It is a mindset shift – from accumulating throughout your working career and being told to save, save, save to then giving yourself permission to spend it.
Establishing a rainy-day fund or Plan B that both partners agree on ensures you have agreement and supports the daily spending habits.
The Plan B fund also supports discussing all the potential “events” and understanding that most can be easily met.
5. Investment Options – Understand the Asset Classes
Consideration should be given to what investment options suit your experience, knowledge and financial position when you discuss your strategy with your Financial Planner.
3 key topics to discuss with your partner:
Knowledge: understand the investment options available and what creates both negative and positive investment returns across the asset classes. Do both partners consider capital preservation a priority?
Inclination: when investment losses are made, are you prepared to ride out the volatility or liquidate in times of uncertainty? I refer to this process as “sleep factor”- knowing how much volatility you can handle and therefore, how do we construct your portfolio to reflect your honest decision-making process.
Time: have you got time on your side? After considering your knowledge and inclination to sell in times of volatility, time in the market is important and timing the sales and purchases within your portfolio will have an impact on your overall investment return.
Knowing our clients, rather than just completing a questionnaire, is the key difference in our business. Each of our Financial Advisers take a 100% accountability with ensuring our clients have the best possible retirement.
Investment markets will be volatile and having and making educated decisions rather than emotional reactions will serve you best.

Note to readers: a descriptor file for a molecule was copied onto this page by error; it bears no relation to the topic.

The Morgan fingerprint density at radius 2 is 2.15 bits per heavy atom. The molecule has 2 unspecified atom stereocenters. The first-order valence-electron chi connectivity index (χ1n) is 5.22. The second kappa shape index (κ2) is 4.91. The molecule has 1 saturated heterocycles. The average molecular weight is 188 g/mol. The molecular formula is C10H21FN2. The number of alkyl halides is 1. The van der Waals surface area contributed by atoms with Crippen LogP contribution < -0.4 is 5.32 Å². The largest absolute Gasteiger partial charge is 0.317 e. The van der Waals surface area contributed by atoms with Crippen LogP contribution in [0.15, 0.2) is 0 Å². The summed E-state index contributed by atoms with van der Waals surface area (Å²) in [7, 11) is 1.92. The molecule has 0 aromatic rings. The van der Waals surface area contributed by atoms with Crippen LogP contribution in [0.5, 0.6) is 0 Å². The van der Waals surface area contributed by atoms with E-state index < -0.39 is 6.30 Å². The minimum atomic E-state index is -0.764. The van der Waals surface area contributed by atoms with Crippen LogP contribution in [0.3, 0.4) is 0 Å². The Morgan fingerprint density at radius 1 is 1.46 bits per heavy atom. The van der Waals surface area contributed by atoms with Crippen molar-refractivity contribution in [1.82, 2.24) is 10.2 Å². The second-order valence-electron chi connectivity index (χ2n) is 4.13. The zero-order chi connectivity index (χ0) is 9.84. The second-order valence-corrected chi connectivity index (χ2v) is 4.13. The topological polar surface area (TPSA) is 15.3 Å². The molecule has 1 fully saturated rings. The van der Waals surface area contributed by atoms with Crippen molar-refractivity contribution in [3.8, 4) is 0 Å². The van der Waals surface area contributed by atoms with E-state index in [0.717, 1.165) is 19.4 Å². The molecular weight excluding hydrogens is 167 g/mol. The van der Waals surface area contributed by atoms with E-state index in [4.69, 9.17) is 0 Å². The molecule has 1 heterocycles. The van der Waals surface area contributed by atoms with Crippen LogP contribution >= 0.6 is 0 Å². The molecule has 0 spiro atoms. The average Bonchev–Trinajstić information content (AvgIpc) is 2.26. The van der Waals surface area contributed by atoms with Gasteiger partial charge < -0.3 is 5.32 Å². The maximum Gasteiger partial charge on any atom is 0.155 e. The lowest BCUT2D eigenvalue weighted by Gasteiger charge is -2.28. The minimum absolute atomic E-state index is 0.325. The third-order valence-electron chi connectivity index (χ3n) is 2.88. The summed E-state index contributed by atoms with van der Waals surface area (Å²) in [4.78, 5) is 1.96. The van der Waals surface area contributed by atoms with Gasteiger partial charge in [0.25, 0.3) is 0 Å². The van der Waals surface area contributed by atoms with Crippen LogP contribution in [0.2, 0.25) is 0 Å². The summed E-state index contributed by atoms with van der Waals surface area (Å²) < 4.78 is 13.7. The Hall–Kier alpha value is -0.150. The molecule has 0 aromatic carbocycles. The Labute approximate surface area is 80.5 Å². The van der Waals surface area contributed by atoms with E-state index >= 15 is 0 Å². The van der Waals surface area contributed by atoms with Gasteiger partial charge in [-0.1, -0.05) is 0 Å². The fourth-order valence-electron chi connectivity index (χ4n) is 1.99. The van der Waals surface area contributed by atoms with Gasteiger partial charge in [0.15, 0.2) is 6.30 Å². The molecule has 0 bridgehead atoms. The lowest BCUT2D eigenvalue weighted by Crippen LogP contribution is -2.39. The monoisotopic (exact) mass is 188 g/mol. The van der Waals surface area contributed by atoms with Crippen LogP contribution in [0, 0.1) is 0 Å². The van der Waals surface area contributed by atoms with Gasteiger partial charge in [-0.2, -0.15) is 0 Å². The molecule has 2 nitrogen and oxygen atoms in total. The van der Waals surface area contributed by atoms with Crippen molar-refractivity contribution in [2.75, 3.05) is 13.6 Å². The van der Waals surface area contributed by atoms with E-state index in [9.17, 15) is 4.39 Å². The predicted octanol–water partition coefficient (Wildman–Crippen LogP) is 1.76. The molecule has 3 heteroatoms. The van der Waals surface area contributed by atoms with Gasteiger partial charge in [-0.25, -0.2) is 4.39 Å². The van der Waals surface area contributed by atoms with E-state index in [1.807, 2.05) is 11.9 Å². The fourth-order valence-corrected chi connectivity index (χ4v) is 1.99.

6. What are your goals for your legacy?
What do you want to leave for your family?
Have a conversation with your partner & get it documented. Speak with your team of professionals – Financial Planners and Solicitors should work together to document your requirements.
Consideration should be given for both partners to document Wills, Powers of Attorney, Guardianships, Beneficiary nominations and the potential use of Testamentary Trusts. This process ensures both partners are aligned, and thought given to how your wealth will pass through to the next generation, i.e. Intergenerational Advice.
In the event where you need to take divorces, de facto relationships and disability into account, advice should be sought from an Estate Planning specialist.
Often, we find starting this conversation sooner rather than later has significant benefits for all involved, including consideration to who is going to support the Aged Care process and lifestyle impacts on everyone involved.
Two bonus tips to improve the amount of your legacy:
1. Superannuation Tax: One of the strategies we often consider for our clients is the Superannuation taxation components. Generally, you will have a component which is tax-free and the other will be a taxable component.
In the event your Superannuation or Pension account balance passes to a non-financial dependant, a 17% rate is applied. We have a few different strategy options available to reduce the impact on the Estate which we can discuss as part of our process.
2. Capital Gains Tax (CGT): Complete a review the CGT position of your investments and consider selling some of your investments in different financial years. This might provide the opportunity to liquidate or simply your portfolio, while also reducing the impact of the taxation applicable to your portfolio if liquidated all at once.
Take your first step towards a great retirement and book an Initial Financial Planning Meeting with one of our NFPG Retirement Specialists.